Cultivating Reasonable Service

Romans 12:1 – 2 calls us living sacrifices, dead to the world but alive to Christ. This is reasonable service to God. This is what transforms us, but to what standards are we holding ourselves? What do we consider to be reasonable service? Paul speaks of freedom from sin, unity with our brothers and sisters, being merciful and peaceful. These are the foundation to our sacrificial service.

We become living sacrifices by meditating daily on God’s mercies and then putting those mercies in action. This is how we transform from something old to something new. The world presses us from every side, but we are not to succumb to those stresses, shaped into something resembling the temporary and physical. Instead, we should resist those pressures and allow ourselves to be shaped by God’s wisdom and mercies.

Finding God

Where do you go to find God and be in awe of Him? Do you see Him in nature? Do you see Him in the cosmos? Do you see Him in the love shown by others? We should be looking for God all around us, and we should be setting aside time to meditate on the glory and majesty of our God. In times of joy and in times of sorrow, we can find God around us. It is always the right time to draw closer to God.

In Philippians 3, Paul speaks about doing all he can to attain perfection in God, and he never considers himself to be perfect. He knew it was a daily process to draw closer to God. There is always more we can learn. We can always improve on our journey to find our God within ourselves. Acts 14:19 – 22 even shows Paul getting up and continuing his encouraging work after a stoning. This is sacrificial service.

Finding God in our lives and directing our service toward Him does not guarantee an easy life. Godly service is not a hobby. It is a commitment. It is a sacrifice. Our master gardener will always be at our side to help us grow, but growth can be challenging. Growth can be painful, but the end product is something better and more perfect than the original. We have to be focused, with our roots planted firmly in our God. Then He can transform us into His own image.

lesson by Donn Koonce

The Struggle Against Self Will


We’ve been studying from Ephesians 6, particularly from verses 10-19, in talking about how we prepare for the spiritual battles of this life. Last time, we talked about the fact that our struggle is a spiritual one, that we must be prepared to overcome, and that this battle is ultimately the Lord’s. We lean on Him for our victory. In this continual conflict, we have one obstacle we might never consider, but it can be the strongest opposition we face — our own self will.

A Struggle with Self-Deception

Jeremiah 17:9 – 10 simply tells us our hearts can deceive us. We are so used to following our hearts in so many things that we may not think to question ourselves. We want to trust our own judgment, but it should be God’s that has the final say. Isaiah 55:8 – 9 tells us God’s ways are higher than ours. Our standards are fallible. God’s are infallible.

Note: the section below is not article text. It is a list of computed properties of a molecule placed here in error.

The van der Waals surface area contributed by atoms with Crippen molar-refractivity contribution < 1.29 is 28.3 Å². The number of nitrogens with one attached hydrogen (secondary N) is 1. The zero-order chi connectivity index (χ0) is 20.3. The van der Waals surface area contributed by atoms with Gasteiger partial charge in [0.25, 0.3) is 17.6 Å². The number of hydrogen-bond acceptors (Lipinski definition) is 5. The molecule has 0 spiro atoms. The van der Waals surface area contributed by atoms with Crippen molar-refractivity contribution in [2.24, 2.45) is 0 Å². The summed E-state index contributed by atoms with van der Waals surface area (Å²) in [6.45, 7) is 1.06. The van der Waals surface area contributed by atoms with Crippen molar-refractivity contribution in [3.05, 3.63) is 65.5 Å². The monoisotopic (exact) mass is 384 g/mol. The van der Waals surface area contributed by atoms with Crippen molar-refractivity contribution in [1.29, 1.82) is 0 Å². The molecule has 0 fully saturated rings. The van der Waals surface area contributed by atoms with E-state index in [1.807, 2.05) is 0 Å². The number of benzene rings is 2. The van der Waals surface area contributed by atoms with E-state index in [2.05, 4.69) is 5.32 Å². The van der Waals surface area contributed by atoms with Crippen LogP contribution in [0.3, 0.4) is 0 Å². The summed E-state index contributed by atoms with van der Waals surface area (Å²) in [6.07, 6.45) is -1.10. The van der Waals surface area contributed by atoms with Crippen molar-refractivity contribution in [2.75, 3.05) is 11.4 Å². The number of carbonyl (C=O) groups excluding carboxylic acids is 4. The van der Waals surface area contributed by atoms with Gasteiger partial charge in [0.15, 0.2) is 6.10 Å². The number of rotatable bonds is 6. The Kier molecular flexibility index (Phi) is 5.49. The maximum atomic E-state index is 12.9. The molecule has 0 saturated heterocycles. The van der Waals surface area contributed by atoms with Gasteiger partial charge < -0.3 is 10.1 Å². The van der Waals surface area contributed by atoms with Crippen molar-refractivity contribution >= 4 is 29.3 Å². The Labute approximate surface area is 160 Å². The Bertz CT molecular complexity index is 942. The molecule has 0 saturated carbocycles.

Ezekiel 18:25 – 32 speaks of how God exercises righteous judgment and how He can discern our hearts as easily as our actions, but Matthew 7 warns us against relying on our own judgment overmuch. Jesus warns us that we will be judged by the same standards to which we hold others if we are overly critical. He says that, if we wish to help others overcome their shortcomings, we must first be aware of our own.

Looking Into Self

This means that when we search God’s word, we need to take it for what it says rather than trying to make it fit our own desires. Truly search the scriptures. Don’t try to make it say want we want it to say. Otherwise, we’re just like those Jesus is speaking to in Matthew 13:13 – 15 who have eyes that do not see and ears that do not hear. We have to hear and see when we search.

1 John 1:5 – 10 Tells us we have to be open and willing to self-examination. We have to be able to admit when we are wrong so that we can better walk in the light. As in James 1:22 –25, we should be looking at the mirror of God’s word and openly assessing what we see reflected back to us. Then we can begin to make progress.

Seeing the Obstacles Within

When we look at ourselves critically, we can better see how sometimes we are indeed our own worst enemy. We must be self-aware when it comes to our weaknesses and our personal sources of temptation. On the other hand, we can also know where we need help to grow, what to pray for, and what our spiritual needs are. Examining self will reveal shortcomings, but it will also reveal opportunities for growth and self-improvement.

Galatians 2:20 and Romans 6:6 both emphasize that we crucify a sense of self when we put on Christ in baptism. If He is ruling our lives, then we should be striving to put aside that opponent who is ourselves. My Savior lives in me, and I have given myself wholly to Him. Sometimes I get in the way of myself with that commitment, but I can overcome when I am honest with myself, and let Jesus rule my life.

lesson by Kent Ward